Sound is an intricate part of our world. While you probably already provide soothing music or background sounds during your massage sessions, incorporating sound therapy, such as tuning fork therapy, into your sessions can add a serene, spa-like element to a massage and leave your clients feeling even more relaxed and rejuvenated.
My first experience with sound
I have been fascinated with sound since I was a little girl. I recall my first experience regarding sound, during a quiet school morning. I rushed into my second-grade classroom and observed a blind man very intently using a tuning fork to tune our classroom piano. As I watched how he took an old, broken-down piano and turned it into a wonderful-sounding instrument, an interesting thought came into my mind: If he could fine-tune an old piano using sound, I was sure sound could fine-tune our bodies. Many practitioners use the power of these vibrations to create custom tuning fork techniques.
Sound and healing
I am Native American, and as in many indigenous cultures, sound and nature are often incorporated into healing practices. The combination of my being Mescalero Apache and a massage therapist and instructor has given me the opportunity to develop wonderful techniques that utilize the healing properties of sound.
I have developed training courses for massage therapists and bodyworkers involving sound therapy using tuning forks. Basic training is required; check your state and local laws to be sure you meet the requirements before offering any sound therapy technique.
A tuning fork session for feet
Sound therapy with tuning forks is very relaxing for clients and allows you to provide an easy, practitioner-friendly therapy to specific areas of the client’s body. In a tuning fork session I designed for the feet, I focus on the sound of om, which is at frequency 136.1 hertz; I have found this sound has been relaxing for my clients.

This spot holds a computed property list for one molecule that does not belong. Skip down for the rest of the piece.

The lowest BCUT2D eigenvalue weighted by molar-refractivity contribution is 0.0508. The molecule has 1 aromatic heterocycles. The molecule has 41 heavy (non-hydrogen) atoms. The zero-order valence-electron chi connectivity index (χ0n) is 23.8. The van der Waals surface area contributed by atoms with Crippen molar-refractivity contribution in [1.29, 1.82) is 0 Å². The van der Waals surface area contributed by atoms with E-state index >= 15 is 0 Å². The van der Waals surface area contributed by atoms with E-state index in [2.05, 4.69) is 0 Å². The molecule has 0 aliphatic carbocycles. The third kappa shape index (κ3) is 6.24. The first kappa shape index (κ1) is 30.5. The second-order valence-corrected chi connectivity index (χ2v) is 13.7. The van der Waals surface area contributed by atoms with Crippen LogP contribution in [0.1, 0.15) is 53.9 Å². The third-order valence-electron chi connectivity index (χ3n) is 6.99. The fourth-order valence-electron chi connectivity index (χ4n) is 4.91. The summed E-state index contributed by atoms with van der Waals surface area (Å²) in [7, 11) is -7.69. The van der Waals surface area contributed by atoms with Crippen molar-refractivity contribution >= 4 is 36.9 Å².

I start by using warm, moist towels to wrap the client’s feet for a few minutes, to relax the feet. I cover one foot and massage the other foot, using a slow, sweeping stroke. I strike a tuning fork on a rubber striker, and using light pressure, place the tuning fork on the ball of the foot. I continue on the tips of the toes, starting with the big toe and working my way to the baby toe, striking the fork on the striker before applying it to each toe tip. Then, after striking the fork again, using light pressure, I finish the routine by placing the tuning fork on several points of the heel of the foot, working from the left of the heel to the right of the heel. I then cover that foot and begin on the other foot.
Getting trained in tuning fork therapy is one way to add a simple, unique offering to your menu of spa services.
Billie Topa Tate is founder of the MSI Healing Wellness Center (msi-healing.com) in Evanston, Illinois, and an eighth-degree reiki master. She teaches at hospitals, cancer centers and universities. MSI is a National Certification Board for Therapeutic Massage & Bodywork-approved continuing education provider, teaching tuning fork training for the spine, face and feet, as well as other techniques.